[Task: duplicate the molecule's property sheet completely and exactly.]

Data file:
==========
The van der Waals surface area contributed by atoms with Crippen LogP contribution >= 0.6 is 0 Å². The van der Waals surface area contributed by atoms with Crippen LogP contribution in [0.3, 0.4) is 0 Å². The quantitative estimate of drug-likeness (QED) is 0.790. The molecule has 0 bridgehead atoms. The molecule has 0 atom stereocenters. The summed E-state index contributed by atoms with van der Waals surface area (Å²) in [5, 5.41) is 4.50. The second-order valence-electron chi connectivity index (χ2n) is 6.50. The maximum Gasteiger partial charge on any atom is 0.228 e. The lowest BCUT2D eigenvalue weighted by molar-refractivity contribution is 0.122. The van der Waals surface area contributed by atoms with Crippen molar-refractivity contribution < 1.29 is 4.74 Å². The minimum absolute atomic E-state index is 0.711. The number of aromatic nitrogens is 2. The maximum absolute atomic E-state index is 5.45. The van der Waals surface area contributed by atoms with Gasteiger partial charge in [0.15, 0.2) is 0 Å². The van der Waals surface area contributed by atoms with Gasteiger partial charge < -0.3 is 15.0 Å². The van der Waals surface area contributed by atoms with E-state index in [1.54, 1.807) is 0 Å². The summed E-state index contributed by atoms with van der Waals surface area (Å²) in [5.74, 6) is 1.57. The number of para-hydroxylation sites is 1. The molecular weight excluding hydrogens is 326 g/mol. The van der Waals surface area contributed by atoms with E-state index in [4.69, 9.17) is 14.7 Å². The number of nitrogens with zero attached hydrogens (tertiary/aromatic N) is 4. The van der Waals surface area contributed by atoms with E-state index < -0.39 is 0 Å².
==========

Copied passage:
The van der Waals surface area contributed by atoms with Crippen LogP contribution >= 0.6 is 0 Å². The van der Waals surface area contributed by atoms with Crippen LogP contribution in [0.3, 0.4) is 0 Å². The quantitative estimate of drug-likeness (QED) is 0.790. The molecule has 0 bridgehead atoms. The molecule has 0 atom stereocenters. The summed E-state index contributed by atoms with van der Waals surface area (Å²) in [5, 5.41) is 4.50. The second-order valence-electron chi connectivity index (χ2n) is 6.50. The maximum Gasteiger partial charge on any atom is 0.228 e. The lowest BCUT2D eigenvalue weighted by molar-refractivity contribution is 0.122. The van der Waals surface area contributed by atoms with Crippen molar-refractivity contribution < 1.29 is 4.74 Å². The minimum absolute atomic E-state index is 0.711. The number of aromatic nitrogens is 2. The maximum absolute atomic E-state index is 5.45. The van der Waals surface area contributed by atoms with Gasteiger partial charge in [0.15, 0.2) is 0 Å². The van der Waals surface area contributed by atoms with Gasteiger partial charge < -0.3 is 15.0 Å². The van der Waals surface area contributed by atoms with E-state index in [1.54, 1.807) is 0 Å². The summed E-state index contributed by atoms with van der Waals surface area (Å²) in [5.74, 6) is 1.57. The number of para-hydroxylation sites is 1. The molecular weight excluding hydrogens is 326 g/mol. The van der Waals surface area contributed by atoms with E-state index in [4.69, 9.17) is 14.7 Å². The number of nitrogens with zero attached hydrogens (tertiary/aromatic N) is 4. The van der Waals surface area contributed by atoms with E-state index < -0.39 is 0 Å².